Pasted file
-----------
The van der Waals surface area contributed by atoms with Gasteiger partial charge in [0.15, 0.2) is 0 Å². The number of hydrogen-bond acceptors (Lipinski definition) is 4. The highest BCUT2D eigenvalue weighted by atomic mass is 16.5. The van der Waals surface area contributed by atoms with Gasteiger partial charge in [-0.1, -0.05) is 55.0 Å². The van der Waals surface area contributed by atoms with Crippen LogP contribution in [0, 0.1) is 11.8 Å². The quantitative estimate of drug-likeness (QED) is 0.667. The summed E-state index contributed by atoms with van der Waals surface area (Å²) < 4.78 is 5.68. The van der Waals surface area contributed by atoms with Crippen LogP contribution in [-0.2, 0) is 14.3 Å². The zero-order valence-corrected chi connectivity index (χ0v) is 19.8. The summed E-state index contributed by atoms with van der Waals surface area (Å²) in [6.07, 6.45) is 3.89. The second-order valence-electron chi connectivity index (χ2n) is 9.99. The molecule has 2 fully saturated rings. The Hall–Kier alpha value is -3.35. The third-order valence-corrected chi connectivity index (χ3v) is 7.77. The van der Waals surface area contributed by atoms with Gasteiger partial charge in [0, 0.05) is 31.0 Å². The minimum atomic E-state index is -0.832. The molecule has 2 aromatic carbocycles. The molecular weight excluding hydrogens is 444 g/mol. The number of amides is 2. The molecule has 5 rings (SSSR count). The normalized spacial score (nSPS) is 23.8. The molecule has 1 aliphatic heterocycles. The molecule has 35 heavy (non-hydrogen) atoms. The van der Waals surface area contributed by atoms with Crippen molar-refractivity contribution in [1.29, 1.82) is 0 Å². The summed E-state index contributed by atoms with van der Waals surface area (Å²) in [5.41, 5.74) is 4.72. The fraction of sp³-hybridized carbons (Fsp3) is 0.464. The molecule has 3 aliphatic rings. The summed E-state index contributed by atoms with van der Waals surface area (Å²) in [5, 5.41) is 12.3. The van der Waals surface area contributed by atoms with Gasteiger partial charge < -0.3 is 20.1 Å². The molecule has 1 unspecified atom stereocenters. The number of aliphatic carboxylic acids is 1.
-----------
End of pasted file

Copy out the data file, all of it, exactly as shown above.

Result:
The van der Waals surface area contributed by atoms with Gasteiger partial charge in [0.15, 0.2) is 0 Å². The number of hydrogen-bond acceptors (Lipinski definition) is 4. The highest BCUT2D eigenvalue weighted by atomic mass is 16.5. The van der Waals surface area contributed by atoms with Gasteiger partial charge in [-0.1, -0.05) is 55.0 Å². The van der Waals surface area contributed by atoms with Crippen LogP contribution in [0, 0.1) is 11.8 Å². The quantitative estimate of drug-likeness (QED) is 0.667. The summed E-state index contributed by atoms with van der Waals surface area (Å²) < 4.78 is 5.68. The van der Waals surface area contributed by atoms with Crippen LogP contribution in [-0.2, 0) is 14.3 Å². The zero-order valence-corrected chi connectivity index (χ0v) is 19.8. The summed E-state index contributed by atoms with van der Waals surface area (Å²) in [6.07, 6.45) is 3.89. The second-order valence-electron chi connectivity index (χ2n) is 9.99. The molecule has 2 fully saturated rings. The Hall–Kier alpha value is -3.35. The third-order valence-corrected chi connectivity index (χ3v) is 7.77. The van der Waals surface area contributed by atoms with Gasteiger partial charge in [0, 0.05) is 31.0 Å². The minimum atomic E-state index is -0.832. The molecule has 2 aromatic carbocycles. The molecular weight excluding hydrogens is 444 g/mol. The number of amides is 2. The molecule has 5 rings (SSSR count). The normalized spacial score (nSPS) is 23.8. The molecule has 1 aliphatic heterocycles. The molecule has 35 heavy (non-hydrogen) atoms. The van der Waals surface area contributed by atoms with Crippen molar-refractivity contribution in [1.29, 1.82) is 0 Å². The summed E-state index contributed by atoms with van der Waals surface area (Å²) in [5.41, 5.74) is 4.72. The fraction of sp³-hybridized carbons (Fsp3) is 0.464. The molecule has 3 aliphatic rings. The summed E-state index contributed by atoms with van der Waals surface area (Å²) in [5, 5.41) is 12.3. The van der Waals surface area contributed by atoms with Gasteiger partial charge < -0.3 is 20.1 Å². The molecule has 1 unspecified atom stereocenters. The number of aliphatic carboxylic acids is 1.